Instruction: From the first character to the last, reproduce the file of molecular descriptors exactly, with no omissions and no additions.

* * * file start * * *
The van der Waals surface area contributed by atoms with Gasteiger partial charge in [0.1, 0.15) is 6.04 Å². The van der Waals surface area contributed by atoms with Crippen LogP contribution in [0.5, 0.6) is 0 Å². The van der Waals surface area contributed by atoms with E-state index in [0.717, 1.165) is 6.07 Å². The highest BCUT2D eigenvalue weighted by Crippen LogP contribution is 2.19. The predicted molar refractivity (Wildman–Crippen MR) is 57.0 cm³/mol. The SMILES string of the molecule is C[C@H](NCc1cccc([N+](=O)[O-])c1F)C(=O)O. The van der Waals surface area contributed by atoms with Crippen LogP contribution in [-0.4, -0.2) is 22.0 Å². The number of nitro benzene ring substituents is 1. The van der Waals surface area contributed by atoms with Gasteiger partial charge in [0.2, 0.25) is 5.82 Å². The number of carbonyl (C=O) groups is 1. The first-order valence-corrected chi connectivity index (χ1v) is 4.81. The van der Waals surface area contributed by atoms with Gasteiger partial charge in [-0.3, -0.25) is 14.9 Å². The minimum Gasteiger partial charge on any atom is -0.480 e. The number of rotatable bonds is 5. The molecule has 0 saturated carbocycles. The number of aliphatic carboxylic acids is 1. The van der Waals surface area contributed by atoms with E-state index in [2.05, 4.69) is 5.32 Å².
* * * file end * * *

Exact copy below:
The van der Waals surface area contributed by atoms with Gasteiger partial charge in [0.1, 0.15) is 6.04 Å². The van der Waals surface area contributed by atoms with Crippen LogP contribution in [0.5, 0.6) is 0 Å². The van der Waals surface area contributed by atoms with E-state index in [0.717, 1.165) is 6.07 Å². The highest BCUT2D eigenvalue weighted by Crippen LogP contribution is 2.19. The predicted molar refractivity (Wildman–Crippen MR) is 57.0 cm³/mol. The SMILES string of the molecule is C[C@H](NCc1cccc([N+](=O)[O-])c1F)C(=O)O. The van der Waals surface area contributed by atoms with Crippen LogP contribution in [-0.4, -0.2) is 22.0 Å². The number of nitro benzene ring substituents is 1. The van der Waals surface area contributed by atoms with Gasteiger partial charge in [0.2, 0.25) is 5.82 Å². The number of carbonyl (C=O) groups is 1. The first-order valence-corrected chi connectivity index (χ1v) is 4.81. The van der Waals surface area contributed by atoms with Gasteiger partial charge in [-0.3, -0.25) is 14.9 Å². The minimum Gasteiger partial charge on any atom is -0.480 e. The number of rotatable bonds is 5. The molecule has 0 saturated carbocycles. The number of aliphatic carboxylic acids is 1. The van der Waals surface area contributed by atoms with E-state index in [2.05, 4.69) is 5.32 Å².